Thursday, March 5, 2015

A Moment of Grief

JANICE: Recently I did an author visit with fourth graders to talk about  A Paradise Called Texas, the story of my German ancestors' immigration to Texas in 1845, which they had all read. Afterward the teacher told me that one of her students had just lost his father and took great comfort in reading how life went on for Mina, the main character, after her mother died.
Cover art by Karl Shefelman
Later I received a letter from that student. Here, in part, is what he wrote:

Dear  Frau Shefelman,
I want to be a poet. Did you start out as a poet?
Have you ever had a moment of grief in your life? I have.
Sincerely,
Marshal

I was stunned. A moment of grief?! I have always been amazed at how young readers relish the sad parts of books. But now I understand that they are practicing life by reading about others. That is why children's literature is so important. We all need practice. So I wrote back:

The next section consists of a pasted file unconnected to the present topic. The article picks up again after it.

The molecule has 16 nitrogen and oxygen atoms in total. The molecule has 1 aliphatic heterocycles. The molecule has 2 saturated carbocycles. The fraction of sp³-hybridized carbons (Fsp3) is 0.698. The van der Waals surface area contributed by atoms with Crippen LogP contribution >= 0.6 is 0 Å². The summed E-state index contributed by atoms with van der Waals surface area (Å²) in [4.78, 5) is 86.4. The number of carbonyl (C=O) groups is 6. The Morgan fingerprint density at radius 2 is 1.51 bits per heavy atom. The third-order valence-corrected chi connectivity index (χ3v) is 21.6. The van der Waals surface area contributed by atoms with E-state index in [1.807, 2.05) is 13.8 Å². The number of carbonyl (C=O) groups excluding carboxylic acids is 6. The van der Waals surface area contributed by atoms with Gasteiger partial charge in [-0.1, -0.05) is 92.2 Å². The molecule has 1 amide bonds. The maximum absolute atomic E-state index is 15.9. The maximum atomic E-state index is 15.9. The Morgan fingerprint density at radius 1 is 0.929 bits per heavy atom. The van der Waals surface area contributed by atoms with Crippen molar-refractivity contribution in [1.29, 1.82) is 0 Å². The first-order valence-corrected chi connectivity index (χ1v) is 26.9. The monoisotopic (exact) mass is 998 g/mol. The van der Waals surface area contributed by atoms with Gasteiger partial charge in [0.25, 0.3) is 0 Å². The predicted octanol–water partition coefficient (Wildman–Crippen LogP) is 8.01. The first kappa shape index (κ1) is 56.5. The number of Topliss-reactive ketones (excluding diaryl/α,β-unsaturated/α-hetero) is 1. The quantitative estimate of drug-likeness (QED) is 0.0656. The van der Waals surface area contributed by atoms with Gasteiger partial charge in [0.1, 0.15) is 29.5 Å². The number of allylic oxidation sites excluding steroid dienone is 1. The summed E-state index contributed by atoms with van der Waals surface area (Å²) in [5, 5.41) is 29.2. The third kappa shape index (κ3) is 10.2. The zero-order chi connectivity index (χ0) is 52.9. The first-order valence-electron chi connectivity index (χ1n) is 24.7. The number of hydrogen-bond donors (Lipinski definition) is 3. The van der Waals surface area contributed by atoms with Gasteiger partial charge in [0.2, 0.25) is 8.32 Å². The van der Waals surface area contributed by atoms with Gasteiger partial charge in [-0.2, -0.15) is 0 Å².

Dear Marshal,
No, I did not start out as a poet, but that could be your way. And
yes, I have had a moment of grief. No one escapes such a moment. It is what makes us thoughtful human beings and even poets.
Your book friend,
Janice Shefelman

Looking back on my other books I see that many of my characters have had a moment of grief. In Anna Maria's Gift, her father dies, leaving a violin he made for her that seems to hold his voice. When she loses the violin, it is as if she loses her father again.

Cover art by Robert Papp

Cover art by Tom Shefelman
In Young Wolf and Spirit Horse, his beloved mare is stolen and Young Wolf's grief sends him off on a quest.

In Sophie's War, her father must join up to fight in the Civil War. When she learns of a massacre on the Nueces River, she fears that he is dead and makes a dangerous journey to find his body.

Cover art by Tom Shefelman

Cover art by Tom Shefelman
And finally in Comanche Song, Tsena's father, the peace chief, is killed in the Council House Massacre along with many others. Tsena joins his tribe in seeking revenge.

Never underestimate the depth of thought of which children are capable.